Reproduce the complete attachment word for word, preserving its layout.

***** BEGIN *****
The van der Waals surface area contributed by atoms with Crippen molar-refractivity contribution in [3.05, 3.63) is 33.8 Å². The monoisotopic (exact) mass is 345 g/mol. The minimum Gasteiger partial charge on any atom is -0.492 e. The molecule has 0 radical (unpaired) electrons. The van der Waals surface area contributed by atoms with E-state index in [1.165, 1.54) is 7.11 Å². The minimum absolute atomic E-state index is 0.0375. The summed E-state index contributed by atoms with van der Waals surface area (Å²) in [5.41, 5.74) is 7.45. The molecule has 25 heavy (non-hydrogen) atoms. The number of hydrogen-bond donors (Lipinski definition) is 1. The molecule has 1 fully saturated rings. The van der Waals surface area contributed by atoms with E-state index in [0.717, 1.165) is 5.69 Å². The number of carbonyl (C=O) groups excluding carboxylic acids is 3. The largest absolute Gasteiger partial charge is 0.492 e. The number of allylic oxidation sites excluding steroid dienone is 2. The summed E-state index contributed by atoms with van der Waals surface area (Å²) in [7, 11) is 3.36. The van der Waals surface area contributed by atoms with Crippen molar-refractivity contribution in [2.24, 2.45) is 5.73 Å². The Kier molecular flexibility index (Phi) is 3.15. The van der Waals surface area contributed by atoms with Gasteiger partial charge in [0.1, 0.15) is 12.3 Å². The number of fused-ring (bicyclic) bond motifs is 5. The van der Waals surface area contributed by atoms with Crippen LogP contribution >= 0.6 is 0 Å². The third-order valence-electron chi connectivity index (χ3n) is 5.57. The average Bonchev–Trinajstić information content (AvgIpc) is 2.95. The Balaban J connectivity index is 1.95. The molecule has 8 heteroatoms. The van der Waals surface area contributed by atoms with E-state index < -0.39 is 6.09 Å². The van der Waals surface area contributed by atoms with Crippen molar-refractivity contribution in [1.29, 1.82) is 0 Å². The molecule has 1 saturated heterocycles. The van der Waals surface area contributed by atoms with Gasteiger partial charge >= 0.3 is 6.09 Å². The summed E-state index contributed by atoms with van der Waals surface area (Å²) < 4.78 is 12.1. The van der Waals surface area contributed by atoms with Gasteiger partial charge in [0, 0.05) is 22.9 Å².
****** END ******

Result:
The van der Waals surface area contributed by atoms with Crippen molar-refractivity contribution in [3.05, 3.63) is 33.8 Å². The monoisotopic (exact) mass is 345 g/mol. The minimum Gasteiger partial charge on any atom is -0.492 e. The molecule has 0 radical (unpaired) electrons. The van der Waals surface area contributed by atoms with E-state index in [1.165, 1.54) is 7.11 Å². The minimum absolute atomic E-state index is 0.0375. The summed E-state index contributed by atoms with van der Waals surface area (Å²) in [5.41, 5.74) is 7.45. The molecule has 25 heavy (non-hydrogen) atoms. The number of hydrogen-bond donors (Lipinski definition) is 1. The molecule has 1 fully saturated rings. The van der Waals surface area contributed by atoms with E-state index in [0.717, 1.165) is 5.69 Å². The number of carbonyl (C=O) groups excluding carboxylic acids is 3. The largest absolute Gasteiger partial charge is 0.492 e. The number of allylic oxidation sites excluding steroid dienone is 2. The summed E-state index contributed by atoms with van der Waals surface area (Å²) in [7, 11) is 3.36. The van der Waals surface area contributed by atoms with Crippen molar-refractivity contribution in [2.24, 2.45) is 5.73 Å². The Kier molecular flexibility index (Phi) is 3.15. The van der Waals surface area contributed by atoms with Gasteiger partial charge in [0.1, 0.15) is 12.3 Å². The number of fused-ring (bicyclic) bond motifs is 5. The van der Waals surface area contributed by atoms with Crippen LogP contribution >= 0.6 is 0 Å². The third-order valence-electron chi connectivity index (χ3n) is 5.57. The average Bonchev–Trinajstić information content (AvgIpc) is 2.95. The Balaban J connectivity index is 1.95. The molecule has 8 heteroatoms. The van der Waals surface area contributed by atoms with E-state index < -0.39 is 6.09 Å². The van der Waals surface area contributed by atoms with Crippen molar-refractivity contribution in [1.29, 1.82) is 0 Å². The molecule has 1 saturated heterocycles. The van der Waals surface area contributed by atoms with Gasteiger partial charge >= 0.3 is 6.09 Å². The summed E-state index contributed by atoms with van der Waals surface area (Å²) < 4.78 is 12.1. The van der Waals surface area contributed by atoms with Gasteiger partial charge in [0, 0.05) is 22.9 Å².